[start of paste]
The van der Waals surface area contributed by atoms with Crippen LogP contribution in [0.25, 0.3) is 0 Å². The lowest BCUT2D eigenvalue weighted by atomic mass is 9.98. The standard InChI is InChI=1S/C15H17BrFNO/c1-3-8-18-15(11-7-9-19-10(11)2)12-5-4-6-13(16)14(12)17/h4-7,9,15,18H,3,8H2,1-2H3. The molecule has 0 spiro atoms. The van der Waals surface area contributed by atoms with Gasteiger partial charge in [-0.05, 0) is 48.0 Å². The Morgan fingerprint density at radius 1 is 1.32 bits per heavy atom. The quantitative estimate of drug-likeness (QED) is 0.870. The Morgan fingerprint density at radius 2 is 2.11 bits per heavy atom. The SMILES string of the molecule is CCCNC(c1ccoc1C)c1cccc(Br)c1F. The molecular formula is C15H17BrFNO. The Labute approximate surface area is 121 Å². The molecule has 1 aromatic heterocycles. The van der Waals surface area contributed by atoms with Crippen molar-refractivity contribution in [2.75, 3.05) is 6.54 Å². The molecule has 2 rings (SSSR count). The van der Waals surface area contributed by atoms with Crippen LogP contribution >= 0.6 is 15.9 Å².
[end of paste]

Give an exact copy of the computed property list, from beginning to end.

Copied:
The van der Waals surface area contributed by atoms with Crippen LogP contribution in [0.25, 0.3) is 0 Å². The lowest BCUT2D eigenvalue weighted by atomic mass is 9.98. The standard InChI is InChI=1S/C15H17BrFNO/c1-3-8-18-15(11-7-9-19-10(11)2)12-5-4-6-13(16)14(12)17/h4-7,9,15,18H,3,8H2,1-2H3. The molecule has 0 spiro atoms. The van der Waals surface area contributed by atoms with Gasteiger partial charge in [-0.05, 0) is 48.0 Å². The Morgan fingerprint density at radius 1 is 1.32 bits per heavy atom. The quantitative estimate of drug-likeness (QED) is 0.870. The Morgan fingerprint density at radius 2 is 2.11 bits per heavy atom. The SMILES string of the molecule is CCCNC(c1ccoc1C)c1cccc(Br)c1F. The molecular formula is C15H17BrFNO. The Labute approximate surface area is 121 Å². The molecule has 1 aromatic heterocycles. The van der Waals surface area contributed by atoms with Crippen molar-refractivity contribution in [2.75, 3.05) is 6.54 Å². The molecule has 2 rings (SSSR count). The van der Waals surface area contributed by atoms with Crippen LogP contribution >= 0.6 is 15.9 Å².